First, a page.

Chapter

The Union Forever?

in Lincoln's Constitution

Published by University of Chicago Press

Published in print May 2003 | ISBN: 9780226237930
Published online March 2013 | e-ISBN: 9780226237954 | DOI: http://dx.doi.org/10.7208/chicago/9780226237954.003.0005
The Union Forever?

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Nullification requires state judges to follow the mandates of their state legislatures on constitutional issues, notwithstanding their own contrary views or those of the Supreme Court, thereby blocking the normal process of judicial review. This directly contradicts the supremacy clause's mandate that state judges follow the Constitution regardless of state law. Secessionist theory, however, is not inconsistent with a qualified form of federal supremacy. Secessionism can give federal supremacy its full scope with respect to whatever states happen to be part of the Union at any given time. Compared with nullification, secession requires less distortion of the constitutional structure—it merely adds an exit option. This chapter focuses on the question of whether the Constitution authorized secession. The balance of power between the states and federal governments has changed drastically over time. The evolution of American concepts of sovereignty was too complex and confused to support confident conclusions about the right to secede.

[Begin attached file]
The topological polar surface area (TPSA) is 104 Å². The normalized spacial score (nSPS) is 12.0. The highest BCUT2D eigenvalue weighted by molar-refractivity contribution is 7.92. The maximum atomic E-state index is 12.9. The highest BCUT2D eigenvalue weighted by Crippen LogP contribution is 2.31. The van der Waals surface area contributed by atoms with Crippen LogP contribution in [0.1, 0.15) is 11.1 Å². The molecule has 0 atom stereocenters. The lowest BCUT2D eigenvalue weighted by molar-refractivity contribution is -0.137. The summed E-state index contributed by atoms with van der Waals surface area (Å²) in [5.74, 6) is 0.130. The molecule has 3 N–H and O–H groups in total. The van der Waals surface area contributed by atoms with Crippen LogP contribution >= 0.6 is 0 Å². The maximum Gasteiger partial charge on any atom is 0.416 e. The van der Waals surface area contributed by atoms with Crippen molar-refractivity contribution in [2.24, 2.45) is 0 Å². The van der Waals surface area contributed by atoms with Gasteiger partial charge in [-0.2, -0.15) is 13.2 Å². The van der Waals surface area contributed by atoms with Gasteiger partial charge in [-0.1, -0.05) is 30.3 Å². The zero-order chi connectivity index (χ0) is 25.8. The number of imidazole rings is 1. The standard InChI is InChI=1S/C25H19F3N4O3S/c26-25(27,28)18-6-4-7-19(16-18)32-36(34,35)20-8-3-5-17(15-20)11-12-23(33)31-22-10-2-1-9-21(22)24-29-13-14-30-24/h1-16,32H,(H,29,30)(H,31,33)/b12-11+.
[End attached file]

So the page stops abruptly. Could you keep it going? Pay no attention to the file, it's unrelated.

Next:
Keywords: secession; federal supremacy; sovereignty; constitution; nullification

Chapter.  8992 words. 

Subjects: History of the Americas

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